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Reduce Your Risk

With no colour, no smell and no taste, the only way to know whether you’re being exposed to radon is to test for it. Taking action can reduce radon levels by more than 80 per cent.

Radon in B.C.

Radon can be found anywhere in British Columbia, but concentrations differ greatly due to regional differences in soil and rock. Generally, homes and buildings in the Northern and Interior regions of the B.C. tend to have higher levels of radon than other parts of the province.

However, even in regions that are considered low risk, the concentrations of radon can vary from one building or home to the next. That’s why everyone should test their home and, if radon levels are high, act to reduce them.

To know whether radon is a significant issue in your community, you could check out the radon potential map, developed by the BC Centre for Disease Control. This map shows radon levels recorded in homes across the province.

Test your home for radon

96 per cent of Canadians have not tested their homes for cancer-causing radon. Radon testing is the only way of finding out how much radon is in your home or building. 

Testing is easy and can be done in one of two ways:

1. Do-it-yourself radon test kit 

A testing kit can be purchased online or from home improvement stores.

Some B.C. libraries also lend radon detectors, free of charge. For a full list of participating libraries, visit the Radon Detection Library Lending Program website.

2. Hire a certified radon professional

A professional certified by the Canadian National Radon Proficiency Program (C-NRPP) can help you test for radon, and if necessary, lower the radon levels in your home or building.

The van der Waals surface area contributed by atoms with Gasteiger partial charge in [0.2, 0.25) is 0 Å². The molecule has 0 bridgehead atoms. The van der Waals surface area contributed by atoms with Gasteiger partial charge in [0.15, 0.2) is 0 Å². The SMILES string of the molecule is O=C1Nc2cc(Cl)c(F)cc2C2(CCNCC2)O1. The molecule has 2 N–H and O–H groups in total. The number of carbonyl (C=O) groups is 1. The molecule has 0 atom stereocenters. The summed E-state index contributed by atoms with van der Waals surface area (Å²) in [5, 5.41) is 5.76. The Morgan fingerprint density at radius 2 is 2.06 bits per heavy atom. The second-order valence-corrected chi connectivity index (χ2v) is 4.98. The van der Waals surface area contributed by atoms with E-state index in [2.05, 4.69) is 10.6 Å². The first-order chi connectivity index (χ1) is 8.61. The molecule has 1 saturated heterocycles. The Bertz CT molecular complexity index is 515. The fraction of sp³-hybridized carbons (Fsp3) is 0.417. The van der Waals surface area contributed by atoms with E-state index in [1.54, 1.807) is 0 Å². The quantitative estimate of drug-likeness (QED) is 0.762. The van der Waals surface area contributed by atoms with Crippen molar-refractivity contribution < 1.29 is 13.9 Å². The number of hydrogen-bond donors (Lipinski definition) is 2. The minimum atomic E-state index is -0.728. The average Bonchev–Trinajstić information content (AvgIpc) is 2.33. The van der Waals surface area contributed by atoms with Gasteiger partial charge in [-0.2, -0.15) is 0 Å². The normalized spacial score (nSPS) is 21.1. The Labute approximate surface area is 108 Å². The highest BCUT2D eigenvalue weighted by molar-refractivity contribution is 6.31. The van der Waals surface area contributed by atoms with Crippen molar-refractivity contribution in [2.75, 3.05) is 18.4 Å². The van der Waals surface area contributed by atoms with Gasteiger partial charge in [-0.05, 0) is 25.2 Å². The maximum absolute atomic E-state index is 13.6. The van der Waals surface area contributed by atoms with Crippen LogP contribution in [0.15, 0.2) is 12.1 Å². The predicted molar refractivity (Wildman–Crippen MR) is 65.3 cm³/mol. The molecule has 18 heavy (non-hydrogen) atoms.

To find a certified professional, visit the C-NRPP website.

Radon levels can fluctuate in the home during different times of the year. You may find that radon levels are highest in your home during the winter months, when your home is sealed, rather than in the summer when windows and doors are open. However, radon testing can be done at any time of the year.

Take action

The Government of Canada recommends that the radon levels in a building should not be higher than 200 Becquerels per cubic metre (Bq/m3).

If your test results show high levels of radon, you should take action to lower the level as soon as possible.

Techniques to lower radon levels are effective and can save lives. A radon mitigation system can be installed quickly and can help reduce the radon level by more than 80 per cent.

A C-NRPP certified professional can help you work out the best way to solve the radon problem in your home. You can visit the following websites to find information on certified professionals and testing devices:

Young man sitting on couch at home, concentrating while taking notes
​Radon and health
Breathing in high levels of radon over time can increase your risk of lung cancer, especially in people who smoke.
SOURCE: Reduce Your Risk ( )
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